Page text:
For information only - not an official document
26 November 2013
PANAMA CITY/VIENNA, 26 November (UN Information Service) - Billions of people across the world take part in amateur sporting activities or are captivated when professionals play these same sports. Whether it is professional football, tennis, American football or baseball, these games capture the essence of fair play, integrity and physical endeavour.
However, sports are being undermined by the rise of illegal sports betting and match-fixing. These crimes have grown into a huge transnational business worth billions of dollars and have cast a dark shadow over the results of sporting events. Today, various sports bodies are looking into new ways of confronting this crime.
Identifying the challenges
• The Internet: the rise of match-fixing can be linked to the rise of online gambling, which increased the number of people with a direct economic interest in sport competitions.
• The commercialization of sport: this has led to more lucrative gains from sport-related betting.
• Money-laundering: the globalized financial system, including tax havens and investment funds, offers numerous opportunities to the transnational criminals to launder the proceeds of these crimes.
• Damage to the integrity of sport: illegal betting and match-fixing threaten the credibility of sport and create dangerously close links with crime.
• Swiss company Sportradar, along with several other betting operators, developed a system that watches the evolution of odds to track suspicious moves. Based on its estimates, 300 football matches are potentially fixed every year in Europe (World Crunch: All News is Global).
• During the 2010 FIFA World Cup in South Africa, 5,000 people were arrested in connection with sport betting in China, Malaysia, Singapore and Thailand, and more than US$10 million was seized (World Crunch: All News is Global).
• According to CK Consulting, US$430 billion was gambled globally last year, 80 per cent of which passing through illegal operators (World Crunch: All News is Global).
• It is estimated that sports betting could be used to launder more than 11 billion Euros worldwide (Sportaccord.com)
UNODC taking action:
The United Nations Office on Drugs and Crime (UNODC) is the global leader in helping Member States to fight against transnational organized crime and operates in all regions of the world through an extensive network of field offices. UNODC is also the custodian for the implementation of the United Nations Convention against Transnational Organized Crime (UNTOC) and its supplementary Protocols and the United Nations Convention against Corruption (UNCAC).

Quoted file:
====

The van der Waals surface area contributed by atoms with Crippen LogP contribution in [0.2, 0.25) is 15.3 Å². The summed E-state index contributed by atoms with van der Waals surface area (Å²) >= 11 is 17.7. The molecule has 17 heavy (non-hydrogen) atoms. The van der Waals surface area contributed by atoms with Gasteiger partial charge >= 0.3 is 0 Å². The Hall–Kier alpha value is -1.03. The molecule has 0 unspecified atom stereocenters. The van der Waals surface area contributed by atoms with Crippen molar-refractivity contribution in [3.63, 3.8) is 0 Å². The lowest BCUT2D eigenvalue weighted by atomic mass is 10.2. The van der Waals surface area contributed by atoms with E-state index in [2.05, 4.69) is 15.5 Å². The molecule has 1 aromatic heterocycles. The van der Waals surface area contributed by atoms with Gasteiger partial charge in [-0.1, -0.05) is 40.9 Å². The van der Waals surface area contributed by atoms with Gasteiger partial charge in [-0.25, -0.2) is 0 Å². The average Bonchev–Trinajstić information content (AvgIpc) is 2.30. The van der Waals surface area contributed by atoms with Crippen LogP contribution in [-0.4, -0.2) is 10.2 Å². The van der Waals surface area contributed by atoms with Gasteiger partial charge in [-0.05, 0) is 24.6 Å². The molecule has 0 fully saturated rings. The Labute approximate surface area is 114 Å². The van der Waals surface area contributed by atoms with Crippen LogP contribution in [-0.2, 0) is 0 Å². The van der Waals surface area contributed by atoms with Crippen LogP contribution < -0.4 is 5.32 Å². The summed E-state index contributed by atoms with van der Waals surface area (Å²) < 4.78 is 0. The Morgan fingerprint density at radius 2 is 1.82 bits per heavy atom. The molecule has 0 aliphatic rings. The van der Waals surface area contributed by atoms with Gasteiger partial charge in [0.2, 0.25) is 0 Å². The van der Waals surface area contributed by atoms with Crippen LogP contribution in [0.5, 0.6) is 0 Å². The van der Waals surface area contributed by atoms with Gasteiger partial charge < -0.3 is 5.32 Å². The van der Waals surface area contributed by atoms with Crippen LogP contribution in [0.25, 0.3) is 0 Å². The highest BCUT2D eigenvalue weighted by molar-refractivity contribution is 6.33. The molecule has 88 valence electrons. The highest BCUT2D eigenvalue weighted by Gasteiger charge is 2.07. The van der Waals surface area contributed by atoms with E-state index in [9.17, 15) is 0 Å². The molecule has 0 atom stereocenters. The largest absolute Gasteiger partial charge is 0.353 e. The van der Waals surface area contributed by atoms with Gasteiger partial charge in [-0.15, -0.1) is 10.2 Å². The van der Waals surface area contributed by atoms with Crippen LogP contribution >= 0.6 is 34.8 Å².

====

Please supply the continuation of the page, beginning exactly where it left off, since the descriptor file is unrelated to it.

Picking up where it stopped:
UNODC has undertaken action to assist Member States in developing and implementing effective criminal justice responses to match-fixing and illegal/irregular betting, as well as enhancing international cooperation to combat these forms of crime, especially through the use of multilateral instruments such as the UNTOC and the UNCAC.
In this context, UNODC collaborated with the International Olympic Committee (IOC) on a study on "Criminalization approaches to match-fixing and illegal/irregular betting: a global perspective", which will be officially presented at a special event during the fifth session of the Conference of the States Parties to the UNCAC in Panama in November 2013.
UNODC also participates in the proceedings of the IOC Founding Working Group on the Fight against Illegal and Irregular Betting and works with other key international players for the implementation of recommendations developed by the Group in the field of legislation and regulations against match-fixing.
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For further information please contact:
David Dadge, Spokesperson, UNODC
Mobile: (+507) 6800 3353 Email: david.dadge[at]unvienna.org
Anne Thomas, Information Officer, UNIS Vienna
Mobile: (+507) 6800 2981 Email: anne.thomas[at]unvienna.org
For further information visit:
Conference website of the United Nations Office on Drugs and Crime (UNODC):
Conference website of the Host Country: http://cospvpanama.com/eng/index-e.html
For more information on UNODC's work against corruption visit:
Follow @UNODC on Twitter and join the conversation using #NoToCorruption and #CoSP5